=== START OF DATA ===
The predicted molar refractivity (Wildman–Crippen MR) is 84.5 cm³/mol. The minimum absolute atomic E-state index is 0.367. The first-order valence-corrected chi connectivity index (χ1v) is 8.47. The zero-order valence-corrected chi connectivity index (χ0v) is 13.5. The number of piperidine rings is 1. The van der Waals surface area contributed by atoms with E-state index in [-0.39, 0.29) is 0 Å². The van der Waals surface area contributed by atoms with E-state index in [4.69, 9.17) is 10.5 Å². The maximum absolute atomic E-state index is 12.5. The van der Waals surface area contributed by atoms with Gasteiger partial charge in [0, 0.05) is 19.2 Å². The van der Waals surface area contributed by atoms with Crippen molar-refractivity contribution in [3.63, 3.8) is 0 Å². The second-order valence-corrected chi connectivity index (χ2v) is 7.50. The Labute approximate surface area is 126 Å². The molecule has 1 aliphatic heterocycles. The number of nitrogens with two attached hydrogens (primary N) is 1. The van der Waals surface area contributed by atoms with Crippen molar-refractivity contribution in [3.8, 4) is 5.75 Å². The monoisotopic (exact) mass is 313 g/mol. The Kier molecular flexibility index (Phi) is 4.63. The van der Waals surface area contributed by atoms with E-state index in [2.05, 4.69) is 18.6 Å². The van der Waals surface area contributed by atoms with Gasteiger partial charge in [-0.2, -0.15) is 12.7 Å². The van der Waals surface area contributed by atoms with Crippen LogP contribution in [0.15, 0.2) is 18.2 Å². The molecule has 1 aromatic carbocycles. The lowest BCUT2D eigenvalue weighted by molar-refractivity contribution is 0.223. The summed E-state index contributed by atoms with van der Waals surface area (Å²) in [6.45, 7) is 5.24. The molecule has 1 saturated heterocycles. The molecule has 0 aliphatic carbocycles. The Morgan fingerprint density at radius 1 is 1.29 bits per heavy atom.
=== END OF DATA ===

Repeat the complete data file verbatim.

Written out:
The predicted molar refractivity (Wildman–Crippen MR) is 84.5 cm³/mol. The minimum absolute atomic E-state index is 0.367. The first-order valence-corrected chi connectivity index (χ1v) is 8.47. The zero-order valence-corrected chi connectivity index (χ0v) is 13.5. The number of piperidine rings is 1. The van der Waals surface area contributed by atoms with E-state index in [-0.39, 0.29) is 0 Å². The van der Waals surface area contributed by atoms with E-state index in [4.69, 9.17) is 10.5 Å². The maximum absolute atomic E-state index is 12.5. The van der Waals surface area contributed by atoms with Gasteiger partial charge in [0, 0.05) is 19.2 Å². The van der Waals surface area contributed by atoms with Crippen molar-refractivity contribution in [3.63, 3.8) is 0 Å². The second-order valence-corrected chi connectivity index (χ2v) is 7.50. The Labute approximate surface area is 126 Å². The molecule has 1 aliphatic heterocycles. The number of nitrogens with two attached hydrogens (primary N) is 1. The van der Waals surface area contributed by atoms with Crippen molar-refractivity contribution in [3.8, 4) is 5.75 Å². The monoisotopic (exact) mass is 313 g/mol. The Kier molecular flexibility index (Phi) is 4.63. The van der Waals surface area contributed by atoms with E-state index in [2.05, 4.69) is 18.6 Å². The van der Waals surface area contributed by atoms with Gasteiger partial charge in [-0.2, -0.15) is 12.7 Å². The van der Waals surface area contributed by atoms with Crippen LogP contribution in [0.15, 0.2) is 18.2 Å². The molecule has 1 aromatic carbocycles. The lowest BCUT2D eigenvalue weighted by molar-refractivity contribution is 0.223. The summed E-state index contributed by atoms with van der Waals surface area (Å²) in [6.45, 7) is 5.24. The molecule has 1 saturated heterocycles. The molecule has 0 aliphatic carbocycles. The Morgan fingerprint density at radius 1 is 1.29 bits per heavy atom.